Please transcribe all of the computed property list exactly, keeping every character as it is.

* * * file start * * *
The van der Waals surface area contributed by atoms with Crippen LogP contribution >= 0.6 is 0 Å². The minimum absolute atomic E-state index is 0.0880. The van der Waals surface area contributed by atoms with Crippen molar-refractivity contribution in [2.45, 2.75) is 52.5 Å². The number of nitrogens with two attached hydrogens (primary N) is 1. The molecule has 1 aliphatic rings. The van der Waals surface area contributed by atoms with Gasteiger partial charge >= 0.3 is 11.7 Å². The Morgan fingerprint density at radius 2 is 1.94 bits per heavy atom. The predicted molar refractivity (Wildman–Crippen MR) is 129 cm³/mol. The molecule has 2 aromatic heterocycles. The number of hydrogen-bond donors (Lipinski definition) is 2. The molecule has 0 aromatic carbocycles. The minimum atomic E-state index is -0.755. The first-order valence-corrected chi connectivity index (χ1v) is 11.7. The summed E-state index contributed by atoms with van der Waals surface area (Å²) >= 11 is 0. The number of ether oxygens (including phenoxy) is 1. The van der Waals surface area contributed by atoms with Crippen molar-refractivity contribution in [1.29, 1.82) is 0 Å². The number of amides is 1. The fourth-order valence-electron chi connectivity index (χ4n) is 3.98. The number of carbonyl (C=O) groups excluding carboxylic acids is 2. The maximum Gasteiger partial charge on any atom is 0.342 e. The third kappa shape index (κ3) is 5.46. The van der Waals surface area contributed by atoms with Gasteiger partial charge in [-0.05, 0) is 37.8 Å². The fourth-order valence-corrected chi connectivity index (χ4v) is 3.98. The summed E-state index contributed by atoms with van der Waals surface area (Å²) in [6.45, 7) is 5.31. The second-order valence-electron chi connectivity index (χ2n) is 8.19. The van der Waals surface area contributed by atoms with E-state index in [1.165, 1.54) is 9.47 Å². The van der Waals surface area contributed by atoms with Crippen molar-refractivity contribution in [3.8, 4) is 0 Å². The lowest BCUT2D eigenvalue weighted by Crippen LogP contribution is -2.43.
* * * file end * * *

The van der Waals surface area contributed by atoms with Crippen LogP contribution >= 0.6 is 0 Å². The minimum absolute atomic E-state index is 0.0880. The van der Waals surface area contributed by atoms with Crippen molar-refractivity contribution in [2.45, 2.75) is 52.5 Å². The number of nitrogens with two attached hydrogens (primary N) is 1. The molecule has 1 aliphatic rings. The van der Waals surface area contributed by atoms with Gasteiger partial charge >= 0.3 is 11.7 Å². The Morgan fingerprint density at radius 2 is 1.94 bits per heavy atom. The predicted molar refractivity (Wildman–Crippen MR) is 129 cm³/mol. The molecule has 2 aromatic heterocycles. The number of hydrogen-bond donors (Lipinski definition) is 2. The molecule has 0 aromatic carbocycles. The minimum atomic E-state index is -0.755. The first-order valence-corrected chi connectivity index (χ1v) is 11.7. The summed E-state index contributed by atoms with van der Waals surface area (Å²) >= 11 is 0. The number of ether oxygens (including phenoxy) is 1. The van der Waals surface area contributed by atoms with Crippen molar-refractivity contribution in [1.29, 1.82) is 0 Å². The number of amides is 1. The fourth-order valence-electron chi connectivity index (χ4n) is 3.98. The number of carbonyl (C=O) groups excluding carboxylic acids is 2. The maximum Gasteiger partial charge on any atom is 0.342 e. The third kappa shape index (κ3) is 5.46. The van der Waals surface area contributed by atoms with Gasteiger partial charge in [-0.05, 0) is 37.8 Å². The fourth-order valence-corrected chi connectivity index (χ4v) is 3.98. The summed E-state index contributed by atoms with van der Waals surface area (Å²) in [6.45, 7) is 5.31. The second-order valence-electron chi connectivity index (χ2n) is 8.19. The van der Waals surface area contributed by atoms with E-state index in [1.165, 1.54) is 9.47 Å². The van der Waals surface area contributed by atoms with Crippen molar-refractivity contribution in [3.8, 4) is 0 Å². The lowest BCUT2D eigenvalue weighted by Crippen LogP contribution is -2.43.